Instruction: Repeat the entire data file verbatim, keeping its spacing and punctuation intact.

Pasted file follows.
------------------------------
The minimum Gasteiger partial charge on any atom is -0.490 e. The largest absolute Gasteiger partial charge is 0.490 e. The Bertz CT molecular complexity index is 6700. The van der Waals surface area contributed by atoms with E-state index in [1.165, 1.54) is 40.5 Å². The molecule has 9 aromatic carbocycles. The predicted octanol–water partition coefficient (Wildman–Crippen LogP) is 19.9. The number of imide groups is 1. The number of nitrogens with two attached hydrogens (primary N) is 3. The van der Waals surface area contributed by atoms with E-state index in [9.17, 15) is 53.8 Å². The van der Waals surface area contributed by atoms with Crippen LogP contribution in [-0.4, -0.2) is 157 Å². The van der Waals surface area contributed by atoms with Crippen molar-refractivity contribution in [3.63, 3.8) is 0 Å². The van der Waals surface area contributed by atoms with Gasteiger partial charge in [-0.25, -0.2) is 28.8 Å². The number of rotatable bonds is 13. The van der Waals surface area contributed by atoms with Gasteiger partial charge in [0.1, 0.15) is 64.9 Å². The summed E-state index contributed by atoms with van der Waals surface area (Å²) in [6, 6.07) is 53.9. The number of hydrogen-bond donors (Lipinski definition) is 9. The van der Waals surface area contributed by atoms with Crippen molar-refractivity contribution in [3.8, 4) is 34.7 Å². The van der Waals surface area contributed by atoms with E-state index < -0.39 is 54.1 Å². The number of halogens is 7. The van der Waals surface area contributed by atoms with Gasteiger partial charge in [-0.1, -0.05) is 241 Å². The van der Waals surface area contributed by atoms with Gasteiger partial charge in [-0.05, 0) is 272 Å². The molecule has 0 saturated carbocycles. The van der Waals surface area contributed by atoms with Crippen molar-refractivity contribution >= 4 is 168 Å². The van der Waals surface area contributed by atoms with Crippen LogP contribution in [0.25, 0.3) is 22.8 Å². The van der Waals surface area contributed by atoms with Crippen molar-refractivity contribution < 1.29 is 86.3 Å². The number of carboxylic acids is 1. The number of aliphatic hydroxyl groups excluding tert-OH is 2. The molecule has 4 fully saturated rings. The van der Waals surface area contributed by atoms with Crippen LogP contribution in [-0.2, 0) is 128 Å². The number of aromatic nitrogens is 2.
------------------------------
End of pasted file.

The minimum Gasteiger partial charge on any atom is -0.490 e. The largest absolute Gasteiger partial charge is 0.490 e. The Bertz CT molecular complexity index is 6700. The van der Waals surface area contributed by atoms with E-state index in [1.165, 1.54) is 40.5 Å². The molecule has 9 aromatic carbocycles. The predicted octanol–water partition coefficient (Wildman–Crippen LogP) is 19.9. The number of imide groups is 1. The number of nitrogens with two attached hydrogens (primary N) is 3. The van der Waals surface area contributed by atoms with E-state index in [9.17, 15) is 53.8 Å². The van der Waals surface area contributed by atoms with Crippen LogP contribution in [-0.4, -0.2) is 157 Å². The van der Waals surface area contributed by atoms with Crippen molar-refractivity contribution in [3.63, 3.8) is 0 Å². The van der Waals surface area contributed by atoms with Gasteiger partial charge in [-0.25, -0.2) is 28.8 Å². The number of rotatable bonds is 13. The van der Waals surface area contributed by atoms with Gasteiger partial charge in [0.1, 0.15) is 64.9 Å². The summed E-state index contributed by atoms with van der Waals surface area (Å²) in [6, 6.07) is 53.9. The number of hydrogen-bond donors (Lipinski definition) is 9. The van der Waals surface area contributed by atoms with Crippen molar-refractivity contribution in [3.8, 4) is 34.7 Å². The van der Waals surface area contributed by atoms with E-state index < -0.39 is 54.1 Å². The number of halogens is 7. The van der Waals surface area contributed by atoms with Gasteiger partial charge in [-0.1, -0.05) is 241 Å². The van der Waals surface area contributed by atoms with Gasteiger partial charge in [-0.05, 0) is 272 Å². The molecule has 0 saturated carbocycles. The van der Waals surface area contributed by atoms with Crippen molar-refractivity contribution >= 4 is 168 Å². The van der Waals surface area contributed by atoms with Crippen LogP contribution in [0.25, 0.3) is 22.8 Å². The van der Waals surface area contributed by atoms with Crippen molar-refractivity contribution < 1.29 is 86.3 Å². The number of carboxylic acids is 1. The number of aliphatic hydroxyl groups excluding tert-OH is 2. The molecule has 4 fully saturated rings. The van der Waals surface area contributed by atoms with Crippen LogP contribution in [-0.2, 0) is 128 Å². The number of aromatic nitrogens is 2.